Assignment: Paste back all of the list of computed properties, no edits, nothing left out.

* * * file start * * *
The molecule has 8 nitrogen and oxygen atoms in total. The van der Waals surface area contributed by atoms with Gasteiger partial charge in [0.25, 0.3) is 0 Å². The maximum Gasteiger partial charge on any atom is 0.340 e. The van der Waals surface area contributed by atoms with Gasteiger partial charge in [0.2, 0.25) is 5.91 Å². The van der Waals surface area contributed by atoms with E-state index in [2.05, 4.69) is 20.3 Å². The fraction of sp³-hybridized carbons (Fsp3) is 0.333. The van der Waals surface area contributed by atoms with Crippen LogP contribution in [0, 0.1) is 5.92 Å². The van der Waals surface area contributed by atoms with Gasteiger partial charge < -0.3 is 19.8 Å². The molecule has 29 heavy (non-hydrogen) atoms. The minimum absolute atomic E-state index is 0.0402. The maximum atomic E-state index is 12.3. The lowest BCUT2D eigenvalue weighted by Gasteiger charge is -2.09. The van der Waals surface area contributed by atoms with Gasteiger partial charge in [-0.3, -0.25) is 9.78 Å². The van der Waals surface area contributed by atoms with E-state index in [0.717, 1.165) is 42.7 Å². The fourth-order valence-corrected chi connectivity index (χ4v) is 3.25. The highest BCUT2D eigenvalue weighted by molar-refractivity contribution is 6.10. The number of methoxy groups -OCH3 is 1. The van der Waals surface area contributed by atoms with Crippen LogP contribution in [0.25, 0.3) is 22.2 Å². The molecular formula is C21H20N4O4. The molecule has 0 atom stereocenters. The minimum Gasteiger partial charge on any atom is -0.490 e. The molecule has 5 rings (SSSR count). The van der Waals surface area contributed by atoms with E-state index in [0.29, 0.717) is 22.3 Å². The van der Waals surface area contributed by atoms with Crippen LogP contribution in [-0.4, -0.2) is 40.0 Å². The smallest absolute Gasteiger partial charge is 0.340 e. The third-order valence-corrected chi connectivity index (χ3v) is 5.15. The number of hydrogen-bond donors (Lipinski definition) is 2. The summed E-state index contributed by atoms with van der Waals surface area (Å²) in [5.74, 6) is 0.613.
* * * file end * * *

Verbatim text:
The molecule has 8 nitrogen and oxygen atoms in total. The van der Waals surface area contributed by atoms with Gasteiger partial charge in [0.25, 0.3) is 0 Å². The maximum Gasteiger partial charge on any atom is 0.340 e. The van der Waals surface area contributed by atoms with Gasteiger partial charge in [0.2, 0.25) is 5.91 Å². The van der Waals surface area contributed by atoms with E-state index in [2.05, 4.69) is 20.3 Å². The fraction of sp³-hybridized carbons (Fsp3) is 0.333. The van der Waals surface area contributed by atoms with Crippen LogP contribution in [0, 0.1) is 5.92 Å². The van der Waals surface area contributed by atoms with Gasteiger partial charge < -0.3 is 19.8 Å². The molecule has 29 heavy (non-hydrogen) atoms. The minimum absolute atomic E-state index is 0.0402. The maximum atomic E-state index is 12.3. The lowest BCUT2D eigenvalue weighted by Gasteiger charge is -2.09. The van der Waals surface area contributed by atoms with Gasteiger partial charge in [-0.3, -0.25) is 9.78 Å². The van der Waals surface area contributed by atoms with E-state index in [0.717, 1.165) is 42.7 Å². The fourth-order valence-corrected chi connectivity index (χ4v) is 3.25. The highest BCUT2D eigenvalue weighted by molar-refractivity contribution is 6.10. The number of methoxy groups -OCH3 is 1. The van der Waals surface area contributed by atoms with Crippen LogP contribution in [0.25, 0.3) is 22.2 Å². The molecular formula is C21H20N4O4. The molecule has 0 atom stereocenters. The minimum Gasteiger partial charge on any atom is -0.490 e. The molecule has 5 rings (SSSR count). The van der Waals surface area contributed by atoms with E-state index in [0.29, 0.717) is 22.3 Å². The van der Waals surface area contributed by atoms with Crippen LogP contribution in [-0.4, -0.2) is 40.0 Å². The smallest absolute Gasteiger partial charge is 0.340 e. The third-order valence-corrected chi connectivity index (χ3v) is 5.15. The number of hydrogen-bond donors (Lipinski definition) is 2. The summed E-state index contributed by atoms with van der Waals surface area (Å²) in [5.74, 6) is 0.613.